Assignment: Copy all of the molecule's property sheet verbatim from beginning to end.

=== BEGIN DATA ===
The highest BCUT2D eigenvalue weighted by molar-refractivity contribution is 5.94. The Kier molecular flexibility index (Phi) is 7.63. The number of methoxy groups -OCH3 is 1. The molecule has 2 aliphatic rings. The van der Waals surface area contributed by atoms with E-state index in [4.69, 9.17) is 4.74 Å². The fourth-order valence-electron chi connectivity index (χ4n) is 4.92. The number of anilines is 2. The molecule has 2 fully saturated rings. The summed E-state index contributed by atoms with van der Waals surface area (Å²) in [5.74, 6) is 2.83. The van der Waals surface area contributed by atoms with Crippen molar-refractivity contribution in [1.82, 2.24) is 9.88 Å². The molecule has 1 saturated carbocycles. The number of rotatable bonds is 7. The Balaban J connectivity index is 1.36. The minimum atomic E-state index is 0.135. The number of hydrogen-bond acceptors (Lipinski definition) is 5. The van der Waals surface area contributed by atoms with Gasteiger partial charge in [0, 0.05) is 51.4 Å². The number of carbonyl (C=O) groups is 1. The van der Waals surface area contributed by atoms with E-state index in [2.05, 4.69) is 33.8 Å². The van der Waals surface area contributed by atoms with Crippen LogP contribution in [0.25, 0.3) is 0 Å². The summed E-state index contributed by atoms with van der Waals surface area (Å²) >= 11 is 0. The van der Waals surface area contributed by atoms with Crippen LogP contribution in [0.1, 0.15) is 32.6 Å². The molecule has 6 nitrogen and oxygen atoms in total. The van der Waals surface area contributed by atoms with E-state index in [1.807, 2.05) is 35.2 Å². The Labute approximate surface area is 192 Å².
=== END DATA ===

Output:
The highest BCUT2D eigenvalue weighted by molar-refractivity contribution is 5.94. The Kier molecular flexibility index (Phi) is 7.63. The number of methoxy groups -OCH3 is 1. The molecule has 2 aliphatic rings. The van der Waals surface area contributed by atoms with E-state index in [4.69, 9.17) is 4.74 Å². The fourth-order valence-electron chi connectivity index (χ4n) is 4.92. The number of anilines is 2. The molecule has 2 fully saturated rings. The summed E-state index contributed by atoms with van der Waals surface area (Å²) in [5.74, 6) is 2.83. The van der Waals surface area contributed by atoms with Crippen molar-refractivity contribution in [1.82, 2.24) is 9.88 Å². The molecule has 1 saturated carbocycles. The number of rotatable bonds is 7. The Balaban J connectivity index is 1.36. The minimum atomic E-state index is 0.135. The number of hydrogen-bond acceptors (Lipinski definition) is 5. The van der Waals surface area contributed by atoms with Gasteiger partial charge in [0, 0.05) is 51.4 Å². The number of carbonyl (C=O) groups is 1. The van der Waals surface area contributed by atoms with E-state index in [2.05, 4.69) is 33.8 Å². The van der Waals surface area contributed by atoms with Crippen LogP contribution in [0.25, 0.3) is 0 Å². The summed E-state index contributed by atoms with van der Waals surface area (Å²) >= 11 is 0. The van der Waals surface area contributed by atoms with Crippen LogP contribution in [0.1, 0.15) is 32.6 Å². The molecule has 6 nitrogen and oxygen atoms in total. The van der Waals surface area contributed by atoms with E-state index in [1.807, 2.05) is 35.2 Å². The Labute approximate surface area is 192 Å².